At any point during this process, have you heard from the Canadian Bar Association?

Mr. Piragoff: We consulted with the Canadian Bar Association at the end of September or in early October.

Senator Beaudoin: What is your reaction to the thesis of Canadian Bar Association?

Mr. Piragoff: I am not aware of what is, exactly, their thesis. When we consulted with them, they had a number of questions concerning the bill. We examined their concerns. Our opinion was that the bill addressed their concerns.

As an example, one of their concerns was that the definition of ``senior officer'' was very broad. It essentially means a representative who plays an important role in the establishment of an organization's policies or is responsible for managing important aspects of the organization's activities. That is only the definition of senior officer. One must, however, look at clause 2 of the bill, the proposed subsections 22.1 and 22.2, which define liability. Section 22.1(b), on page 2 of the bill, narrows down which senior officers can be held accountable for criminal negligence. It is not just any senior officer; it is a senior officer who is responsible for the aspect of the organization's activities that is relevant to the offence.

The concern of the Canadian Bar Association was that there should be some aspect of accountability, that it should not be just any senior officer in a huge corporation.

While the definition of ``senior officer'' does not address the issue of accountability, the actual test for liability requires that the senior officer be responsible for the aspect of the organization's activities that is relevant to the particular offence.

The CBA focused on a definition but, if one reads the definition together with the actual test, we believe their concern was addressed. That is one example of where the CBA raised some questions and we believe we have answered them. The CBA has not provided us with documents, so I cannot comment on whether the CBA has more or fewer concerns.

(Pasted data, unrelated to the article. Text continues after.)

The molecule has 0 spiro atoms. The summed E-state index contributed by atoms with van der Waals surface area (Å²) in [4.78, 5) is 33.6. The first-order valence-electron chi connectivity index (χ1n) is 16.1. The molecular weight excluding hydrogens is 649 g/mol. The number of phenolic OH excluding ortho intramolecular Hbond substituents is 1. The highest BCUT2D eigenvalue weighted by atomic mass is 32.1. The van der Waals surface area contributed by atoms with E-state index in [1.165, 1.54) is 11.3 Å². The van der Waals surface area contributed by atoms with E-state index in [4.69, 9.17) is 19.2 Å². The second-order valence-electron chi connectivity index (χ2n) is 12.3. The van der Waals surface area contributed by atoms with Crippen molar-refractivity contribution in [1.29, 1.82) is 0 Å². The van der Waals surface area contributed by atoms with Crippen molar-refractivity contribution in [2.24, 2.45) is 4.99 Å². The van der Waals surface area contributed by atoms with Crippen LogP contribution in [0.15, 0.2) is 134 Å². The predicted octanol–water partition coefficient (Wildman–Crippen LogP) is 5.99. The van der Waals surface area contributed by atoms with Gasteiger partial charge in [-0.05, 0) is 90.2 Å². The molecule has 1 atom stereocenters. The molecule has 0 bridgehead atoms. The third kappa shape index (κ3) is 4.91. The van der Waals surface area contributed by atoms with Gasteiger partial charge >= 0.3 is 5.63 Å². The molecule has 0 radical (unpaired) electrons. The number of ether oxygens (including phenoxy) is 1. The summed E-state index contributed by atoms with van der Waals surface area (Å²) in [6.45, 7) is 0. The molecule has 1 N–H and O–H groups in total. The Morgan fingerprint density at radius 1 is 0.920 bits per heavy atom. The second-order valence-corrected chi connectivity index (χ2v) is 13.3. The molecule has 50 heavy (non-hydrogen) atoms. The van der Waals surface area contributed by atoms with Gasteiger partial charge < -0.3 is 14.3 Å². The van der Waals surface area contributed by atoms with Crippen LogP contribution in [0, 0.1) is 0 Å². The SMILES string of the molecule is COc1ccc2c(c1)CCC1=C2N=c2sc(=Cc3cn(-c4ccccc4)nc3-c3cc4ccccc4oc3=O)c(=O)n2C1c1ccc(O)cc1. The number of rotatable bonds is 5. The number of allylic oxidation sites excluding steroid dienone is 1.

Mr. Greg Yost, Counsel, Criminal Law Policy Section, Department of Justice of Canada: Mr. Chairman, three lawyers made a special trip to consult the Quebec Bar on Bills C-45 and C-46. We spent a whole afternoon with the Criminal Law Committee.

Based on their suggestions, drafting changes were made by the House of Commons. We put all of the definitions in section 2 so that they would apply to the entire Code. The Bar did not comment on any other changes.


Senator Beaudoin: The bar association of Quebec has been consulted. You have taken notice of this and, in your opinion, does the bill respond adequately to that?

Mr. Yost: Yes. The suggestion they made, precisely, was that it was better to put the definitions of ``representative'' and ``senior officer'' in clause 2, because it would be very useful in certain procedural sections of the code, and we made those changes at committee in the other place.

Senator Beaudoin: Speaking for myself, I am quite satisfied with that. The Barreau du Québec has not asked to appear here, so that means that they are satisfied. The Canadian Bar Association called me at the last moment. Usually we hear them, but you have already discussed with the Canadian Bar Association the question of the definition and the word ``organization,'' and your conclusion is that the bill takes care of that.